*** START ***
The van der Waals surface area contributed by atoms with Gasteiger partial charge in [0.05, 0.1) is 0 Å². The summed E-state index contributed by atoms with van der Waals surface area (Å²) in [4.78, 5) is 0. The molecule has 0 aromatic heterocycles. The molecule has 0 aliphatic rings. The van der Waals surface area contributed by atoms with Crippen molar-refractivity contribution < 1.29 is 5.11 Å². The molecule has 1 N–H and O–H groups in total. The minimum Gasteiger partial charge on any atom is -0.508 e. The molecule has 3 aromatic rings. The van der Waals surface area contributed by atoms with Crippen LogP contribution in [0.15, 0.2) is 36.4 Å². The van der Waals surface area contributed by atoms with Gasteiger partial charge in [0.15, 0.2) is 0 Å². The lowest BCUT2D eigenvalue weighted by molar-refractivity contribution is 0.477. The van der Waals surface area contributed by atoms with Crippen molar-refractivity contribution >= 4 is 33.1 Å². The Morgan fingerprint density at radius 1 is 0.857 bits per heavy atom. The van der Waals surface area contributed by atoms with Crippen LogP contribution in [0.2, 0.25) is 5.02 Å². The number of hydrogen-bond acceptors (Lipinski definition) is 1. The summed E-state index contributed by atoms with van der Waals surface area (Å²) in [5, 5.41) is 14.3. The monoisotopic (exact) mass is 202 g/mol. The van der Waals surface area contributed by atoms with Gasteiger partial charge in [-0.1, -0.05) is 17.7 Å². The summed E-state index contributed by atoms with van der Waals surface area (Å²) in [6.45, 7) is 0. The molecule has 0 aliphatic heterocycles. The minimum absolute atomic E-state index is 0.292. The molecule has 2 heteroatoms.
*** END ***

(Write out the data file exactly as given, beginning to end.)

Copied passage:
The van der Waals surface area contributed by atoms with Gasteiger partial charge in [0.05, 0.1) is 0 Å². The summed E-state index contributed by atoms with van der Waals surface area (Å²) in [4.78, 5) is 0. The molecule has 0 aromatic heterocycles. The molecule has 0 aliphatic rings. The van der Waals surface area contributed by atoms with Crippen molar-refractivity contribution < 1.29 is 5.11 Å². The molecule has 1 N–H and O–H groups in total. The minimum Gasteiger partial charge on any atom is -0.508 e. The molecule has 3 aromatic rings. The van der Waals surface area contributed by atoms with Crippen LogP contribution in [0.15, 0.2) is 36.4 Å². The van der Waals surface area contributed by atoms with Gasteiger partial charge in [0.15, 0.2) is 0 Å². The lowest BCUT2D eigenvalue weighted by molar-refractivity contribution is 0.477. The van der Waals surface area contributed by atoms with Crippen molar-refractivity contribution >= 4 is 33.1 Å². The Morgan fingerprint density at radius 1 is 0.857 bits per heavy atom. The van der Waals surface area contributed by atoms with Crippen LogP contribution in [0.2, 0.25) is 5.02 Å². The number of hydrogen-bond acceptors (Lipinski definition) is 1. The summed E-state index contributed by atoms with van der Waals surface area (Å²) in [5, 5.41) is 14.3. The monoisotopic (exact) mass is 202 g/mol. The van der Waals surface area contributed by atoms with Gasteiger partial charge in [-0.1, -0.05) is 17.7 Å². The summed E-state index contributed by atoms with van der Waals surface area (Å²) in [6.45, 7) is 0. The molecule has 0 aliphatic heterocycles. The minimum absolute atomic E-state index is 0.292. The molecule has 2 heteroatoms.